11. A prosthetic one-way heart valve as defined in claim 1 wherein said ring-like protuberance is an annulus of wire having a circular cross-section, said annulus being permanently fixed to said disc.
12. A prosthetic one-way heart valve as defined in claim 1 wherein said fulcrum means comprises a length of wire bent to define two converging struts which merge into a double-legged upstanding post, the free end of said post engaging the inner surface of said protuberance.
Description

The present invention relates to an artificial valve that is intended to be inserted into the human heart to replace a defective natural valve, and represents in certain respects an improvement over the valve shown and described in U.S. Pat. No. 3,953,898.

Certain embodiments of the valve illustrated in U.S. Pat. No. 3,953,898, particularly those of FIGS. 5-8 and 11 and 12, allow the disc arranged within the annular valve body, not only to pivot between open and closed positions, but also to rotate in its own plane, which helps the valve to be continuously self-cleaned as blood flows through it.

Furthermore, a series of upstanding fins or ridges, preferably spaced apart, are arranged on the surface of the disc. The purpose of these upstanding vanes is to define a pocket-like arrangement for catching blood flowing against vanes to produce a turbine effect which quickly swings the disc to its open position. The vanes are spaced apart to leave openings through which blood, flowing into the pocket, can leave. The pocket is therefore self-cleaning and formation of blood clots within the pocket is prevented. The valve also includes a baffle plate on its downstream end, which is used to speed up the pivoting motion of the disc from open to closed position.

While the valve of U.S. Pat. No. 3,953,898 functions completely satisfactorily, a simpler design would be easier to manufacture. For example, the embodiment of the valve consisting of a pivoting disc having a series of upstanding fins, spaced apart and arranged in a circle, is somewhat complicated and expensive to manufacture. Furthermore use of the baffle plate on the downstream end of the valve enlarges the overall width of the design, adds considerably to the cost of producing the valve, and substantially increases the weight of the product.

The objects of the present invention are, therefore, to provide an improved valve which is less complicated and expensive to manufacture, to provide a valve which consists of fewer individual parts, to provide a valve which is of considerably narrower width and considerably less weight, and to provide a valve which in addition to these merits still preserves the best features and advantages of the valve shown in U.S. Pat. No. 3,953,898.

The valve of this invention comprises an annular valve body having an opening therein allowing blood to flow through the valve. A disc-type valve member is located inside the valve body and is pivotably supported within the valve body by holding means which permit the disc to swing around an imaginary axis for opening and closing the valve. On the downstream side of the disc is a circular protuberance. The inner surface of the protuberance is engaged by a hook-like fulcrum member projecting from the valve body, the fulcrum member supporting the disc and at the same time allowing the disc to swing freely between open and closed positions. The disc is also permitted to rotate in its own plane during the operation of the valve. The hook-like fulcrum member carries a guide device, in the form of a plate, which cooperates with the protuberance to prevent the disc, when in its closed position, from vibrating or wobbling under the pressure of the blood.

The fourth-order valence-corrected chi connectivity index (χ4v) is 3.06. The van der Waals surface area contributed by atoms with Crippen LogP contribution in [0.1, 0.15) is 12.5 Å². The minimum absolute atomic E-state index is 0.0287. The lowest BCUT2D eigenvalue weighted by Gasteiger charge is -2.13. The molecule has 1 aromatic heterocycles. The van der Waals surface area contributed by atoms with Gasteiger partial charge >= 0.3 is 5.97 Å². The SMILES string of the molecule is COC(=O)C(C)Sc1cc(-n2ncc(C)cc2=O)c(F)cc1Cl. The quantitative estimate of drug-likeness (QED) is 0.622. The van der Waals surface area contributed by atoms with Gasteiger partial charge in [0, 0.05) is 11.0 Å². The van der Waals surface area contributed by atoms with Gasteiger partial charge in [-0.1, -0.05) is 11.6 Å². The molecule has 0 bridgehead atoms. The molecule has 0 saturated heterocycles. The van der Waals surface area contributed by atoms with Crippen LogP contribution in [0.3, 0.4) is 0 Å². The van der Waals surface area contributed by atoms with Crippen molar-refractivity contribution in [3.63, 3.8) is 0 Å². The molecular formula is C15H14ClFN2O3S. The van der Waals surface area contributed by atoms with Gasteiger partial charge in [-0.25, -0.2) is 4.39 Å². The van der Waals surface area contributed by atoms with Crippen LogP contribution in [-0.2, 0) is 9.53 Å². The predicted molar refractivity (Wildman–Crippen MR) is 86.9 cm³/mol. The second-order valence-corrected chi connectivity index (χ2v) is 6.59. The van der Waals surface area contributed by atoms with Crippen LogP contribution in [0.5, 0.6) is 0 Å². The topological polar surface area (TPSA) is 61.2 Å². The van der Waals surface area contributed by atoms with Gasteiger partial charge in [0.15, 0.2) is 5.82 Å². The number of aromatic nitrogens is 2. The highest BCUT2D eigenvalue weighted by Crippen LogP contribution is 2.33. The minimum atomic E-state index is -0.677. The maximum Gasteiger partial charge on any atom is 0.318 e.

In one embodiment of the invention, there is fixed to the face of the disc a ring or tube-like flat rim projecting generally upstrem, i.e., in a direction opposite to the flow direction through the valve. The purpose of this rim is to collect inflowing blood and cause the disc to swing open very fast. The pivoting disc may be positioned at an acute angle to the plane of the valve body when in closed condition. Alternatively, the pivoting disc may be in a horizontal position, when the valve is closed. This makes it possible to construct a very light weight valve, also having at the same time a very low profile.

The invention will be better understood and additional objects and advantages will become apparent from the following description of the preferred embodiments illustrated in the accompanying drawings. Various changes may be made in the details of construction and arrangement of parts and certain features may be used without others. All such modifications within the scope of the appended claims are included in the invention.

In the drawings:

FIG. 1 is a plan view of a prosthetic one-way heart valve according to the present invention, the valve being shown in closed condition;

FIG. 2 is a vertical cross-sectional view taken along line 2--2 of FIG. 1;